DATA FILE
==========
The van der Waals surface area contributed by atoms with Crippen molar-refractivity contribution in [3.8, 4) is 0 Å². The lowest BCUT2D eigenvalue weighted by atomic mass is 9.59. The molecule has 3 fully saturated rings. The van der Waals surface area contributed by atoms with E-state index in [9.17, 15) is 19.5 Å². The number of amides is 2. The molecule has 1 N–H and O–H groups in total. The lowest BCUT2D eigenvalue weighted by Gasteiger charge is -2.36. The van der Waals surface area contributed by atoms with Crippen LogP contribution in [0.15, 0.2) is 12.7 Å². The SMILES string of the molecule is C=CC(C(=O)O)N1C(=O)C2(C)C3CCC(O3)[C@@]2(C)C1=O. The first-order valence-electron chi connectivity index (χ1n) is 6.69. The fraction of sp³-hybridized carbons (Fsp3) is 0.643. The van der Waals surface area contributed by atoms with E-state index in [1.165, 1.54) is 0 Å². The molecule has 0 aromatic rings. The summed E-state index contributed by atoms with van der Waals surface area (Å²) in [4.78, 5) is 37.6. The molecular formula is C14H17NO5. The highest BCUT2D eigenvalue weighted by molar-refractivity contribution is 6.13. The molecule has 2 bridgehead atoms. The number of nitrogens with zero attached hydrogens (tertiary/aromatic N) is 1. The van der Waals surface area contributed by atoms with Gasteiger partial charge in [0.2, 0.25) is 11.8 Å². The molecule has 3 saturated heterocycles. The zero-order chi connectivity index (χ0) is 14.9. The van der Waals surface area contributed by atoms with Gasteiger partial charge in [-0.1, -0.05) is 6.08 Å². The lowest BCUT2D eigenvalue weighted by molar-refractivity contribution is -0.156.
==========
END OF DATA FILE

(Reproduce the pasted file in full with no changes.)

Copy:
The van der Waals surface area contributed by atoms with Crippen molar-refractivity contribution in [3.8, 4) is 0 Å². The lowest BCUT2D eigenvalue weighted by atomic mass is 9.59. The molecule has 3 fully saturated rings. The van der Waals surface area contributed by atoms with E-state index in [9.17, 15) is 19.5 Å². The number of amides is 2. The molecule has 1 N–H and O–H groups in total. The lowest BCUT2D eigenvalue weighted by Gasteiger charge is -2.36. The van der Waals surface area contributed by atoms with Crippen LogP contribution in [0.15, 0.2) is 12.7 Å². The SMILES string of the molecule is C=CC(C(=O)O)N1C(=O)C2(C)C3CCC(O3)[C@@]2(C)C1=O. The first-order valence-electron chi connectivity index (χ1n) is 6.69. The fraction of sp³-hybridized carbons (Fsp3) is 0.643. The van der Waals surface area contributed by atoms with E-state index in [1.165, 1.54) is 0 Å². The molecule has 0 aromatic rings. The summed E-state index contributed by atoms with van der Waals surface area (Å²) in [4.78, 5) is 37.6. The molecular formula is C14H17NO5. The highest BCUT2D eigenvalue weighted by molar-refractivity contribution is 6.13. The molecule has 2 bridgehead atoms. The number of nitrogens with zero attached hydrogens (tertiary/aromatic N) is 1. The van der Waals surface area contributed by atoms with Gasteiger partial charge in [0.2, 0.25) is 11.8 Å². The molecule has 3 saturated heterocycles. The zero-order chi connectivity index (χ0) is 14.9. The van der Waals surface area contributed by atoms with Gasteiger partial charge in [-0.1, -0.05) is 6.08 Å². The lowest BCUT2D eigenvalue weighted by molar-refractivity contribution is -0.156.